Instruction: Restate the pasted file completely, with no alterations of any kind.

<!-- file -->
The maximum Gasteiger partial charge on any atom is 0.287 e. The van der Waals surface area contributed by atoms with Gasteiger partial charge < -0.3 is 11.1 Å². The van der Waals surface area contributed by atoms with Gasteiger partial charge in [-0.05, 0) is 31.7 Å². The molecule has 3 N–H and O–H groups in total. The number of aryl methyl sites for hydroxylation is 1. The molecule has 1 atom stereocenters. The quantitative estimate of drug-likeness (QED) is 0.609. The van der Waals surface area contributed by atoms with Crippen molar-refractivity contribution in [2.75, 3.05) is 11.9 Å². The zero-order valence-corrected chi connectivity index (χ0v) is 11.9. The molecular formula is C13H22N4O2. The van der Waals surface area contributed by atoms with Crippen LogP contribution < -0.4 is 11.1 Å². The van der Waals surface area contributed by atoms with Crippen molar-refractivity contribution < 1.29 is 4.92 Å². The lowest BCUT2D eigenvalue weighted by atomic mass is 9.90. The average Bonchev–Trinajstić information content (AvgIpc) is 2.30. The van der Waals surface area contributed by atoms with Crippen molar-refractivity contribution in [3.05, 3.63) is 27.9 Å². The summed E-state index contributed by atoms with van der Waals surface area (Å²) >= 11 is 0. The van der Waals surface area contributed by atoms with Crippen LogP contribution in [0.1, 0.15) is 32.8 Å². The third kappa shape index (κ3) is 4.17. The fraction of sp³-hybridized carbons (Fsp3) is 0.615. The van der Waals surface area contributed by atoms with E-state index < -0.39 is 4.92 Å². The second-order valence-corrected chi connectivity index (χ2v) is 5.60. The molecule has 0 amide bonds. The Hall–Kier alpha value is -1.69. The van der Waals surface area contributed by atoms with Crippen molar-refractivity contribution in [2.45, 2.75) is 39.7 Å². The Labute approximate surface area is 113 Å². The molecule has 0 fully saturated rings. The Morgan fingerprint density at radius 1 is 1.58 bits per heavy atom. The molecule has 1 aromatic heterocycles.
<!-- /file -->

The maximum Gasteiger partial charge on any atom is 0.287 e. The van der Waals surface area contributed by atoms with Gasteiger partial charge < -0.3 is 11.1 Å². The van der Waals surface area contributed by atoms with Gasteiger partial charge in [-0.05, 0) is 31.7 Å². The molecule has 3 N–H and O–H groups in total. The number of aryl methyl sites for hydroxylation is 1. The molecule has 1 atom stereocenters. The quantitative estimate of drug-likeness (QED) is 0.609. The van der Waals surface area contributed by atoms with Crippen molar-refractivity contribution in [2.75, 3.05) is 11.9 Å². The zero-order valence-corrected chi connectivity index (χ0v) is 11.9. The molecular formula is C13H22N4O2. The van der Waals surface area contributed by atoms with Crippen LogP contribution < -0.4 is 11.1 Å². The van der Waals surface area contributed by atoms with Crippen molar-refractivity contribution < 1.29 is 4.92 Å². The lowest BCUT2D eigenvalue weighted by atomic mass is 9.90. The average Bonchev–Trinajstić information content (AvgIpc) is 2.30. The van der Waals surface area contributed by atoms with Crippen molar-refractivity contribution in [3.05, 3.63) is 27.9 Å². The summed E-state index contributed by atoms with van der Waals surface area (Å²) >= 11 is 0. The van der Waals surface area contributed by atoms with Crippen LogP contribution in [0.1, 0.15) is 32.8 Å². The third kappa shape index (κ3) is 4.17. The fraction of sp³-hybridized carbons (Fsp3) is 0.615. The van der Waals surface area contributed by atoms with E-state index < -0.39 is 4.92 Å². The second-order valence-corrected chi connectivity index (χ2v) is 5.60. The molecule has 0 amide bonds. The Hall–Kier alpha value is -1.69. The van der Waals surface area contributed by atoms with Crippen molar-refractivity contribution in [2.45, 2.75) is 39.7 Å². The Labute approximate surface area is 113 Å². The molecule has 0 fully saturated rings. The Morgan fingerprint density at radius 1 is 1.58 bits per heavy atom. The molecule has 1 aromatic heterocycles.